You may well be forgiven for thinking that, after our limited rights to go out and live a normal life over the past year and a bit, we’d have finished the gite by now. But, ridiculous though it seems, you’d be wrong.
We started well enough, tackling jobs that had needed doing for years, though they were mostly, it has to be said, in our house. Then we did a lot of gardening; the veg plot had never been weed free before. But the gite? As time went by we found it increasingly difficult to motivate ourselves to do very much at all and we had a very slow winter. Whenever possible, Nick’s been out cycling, making up for the times it was forbidden.
What we needed was a kick up the proverbial; it came in the form of a neighbour who runs a chambres d’hôtes asking if we’d be ready to take bookings for the lorry racing weekend in July, she was already booked up and was still getting enquiries.
We made a list of jobs remaining to be done; it should be perfectly feasible in the 10 weeks remaining, Mart gave our details to her booking lady and we set to.
Nearly 3 weeks on and the new bathroom is tiled, grouted, fixtures fitted and plumbed, walls and ceiling painted and window varnished. In the débarras Nick’s crepi-ed where the old chimney came out and finished the tiling, which I’ve grouted. He replaced the glass doors in the linen cupboard with wood and added a coving to the top, while I painted walls, ceiling and cupboard, and cleaned and varnished the beams. The end is in sight, at least in there; next we’ll tackle the kitchen.
We haven’t any bookings yet, but I think that not having en suite facilities is a disadvantage in these covid times, as people from different households can’t share facilities. But we’ll see what happens; it’s good to be making progress again.
In the midst of all this unaccustomed activity, we’re trying to take time off occasionally. After a very dry spring, the rain has been almost relentless in May, but last Wednesday was lovely.
When Nick suggested we go out for lunch, it took me a moment to realise what he meant, as all restaurants and cafes are still closed, but we could put some food in the camper and find a pretty picnic spot; the camper is due its MOT next week, so it would benefit from a run anyway, not having seen much use over the past year.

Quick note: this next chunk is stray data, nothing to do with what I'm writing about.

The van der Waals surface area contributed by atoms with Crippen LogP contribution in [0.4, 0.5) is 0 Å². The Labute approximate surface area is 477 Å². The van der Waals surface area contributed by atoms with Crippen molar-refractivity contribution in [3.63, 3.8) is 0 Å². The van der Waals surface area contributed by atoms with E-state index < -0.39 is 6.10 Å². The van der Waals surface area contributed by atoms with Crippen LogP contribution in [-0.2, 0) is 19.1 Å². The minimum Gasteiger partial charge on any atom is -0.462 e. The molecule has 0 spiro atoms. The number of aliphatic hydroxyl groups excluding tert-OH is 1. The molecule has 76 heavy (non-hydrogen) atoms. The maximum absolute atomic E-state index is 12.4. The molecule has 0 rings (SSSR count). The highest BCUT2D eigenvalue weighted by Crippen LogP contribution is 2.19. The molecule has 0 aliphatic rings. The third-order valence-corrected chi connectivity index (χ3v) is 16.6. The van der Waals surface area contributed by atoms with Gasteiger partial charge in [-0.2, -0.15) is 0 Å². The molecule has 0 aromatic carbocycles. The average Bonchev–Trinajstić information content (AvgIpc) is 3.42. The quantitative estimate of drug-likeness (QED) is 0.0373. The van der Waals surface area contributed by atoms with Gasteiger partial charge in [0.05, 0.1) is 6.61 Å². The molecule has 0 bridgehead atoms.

We packed some thawed out soup and chilli and set off for Marciac, where there’s plenty of parking by the lake, and found a lovely spot, right next to a picnic table. There was some fishing gear stashed at the water’s edge, just down the bank.
As I prepared lunch, I heard a van pull up behind us and Nick talking to someone; there was a young man who wanted to know how long we’d be there as it was his fishing gear on the lakeside, he’d been parked there for two days and had just vacated his spot for a few minutes to do a bit of shopping. We said we’d move as soon as we’d eaten. He sat chatting for a while; if we didn’t eat the soup soon, I thought, the rice would be pudding, so I asked if he’d like some soup, there was plenty. Yes, he’d love that, so we ate soup, then stretched the chilli and rice to three servings. I think he regretted accepting the offer of chilli; the French, generally, don’t eat anything at all spiced and he found it too hot, though in fact it was very mild.
He brought a lovely cheese from his van to finish the meal and Nick made coffee as we sat chatting. He was taking a year’s sabbatical from his job as a psychiatric nurse; Nick misunderstood his job, (he had quite a strong accent), hearing “fermier” (farmer), instead of “infermier” (male nurse), so the poor guy was a little confused when Nick asked him whether he kept animals, or grew cereals. I think he had Nick down as a future patient for a moment, till the misunderstanding dawned on us and we could explain.
Once the meal was over we moved the camper and had a walk around the lake and into Marciac; we were only out for a few hours, but it felt like a proper break and set us up to do some gardening on our return, watching the solid, black, heavy clouds approaching while I planted strawberries. Shortly after we finished, the thunder and lightning started, followed by rain and a hailstorm. Fortunately the strawberries have survived.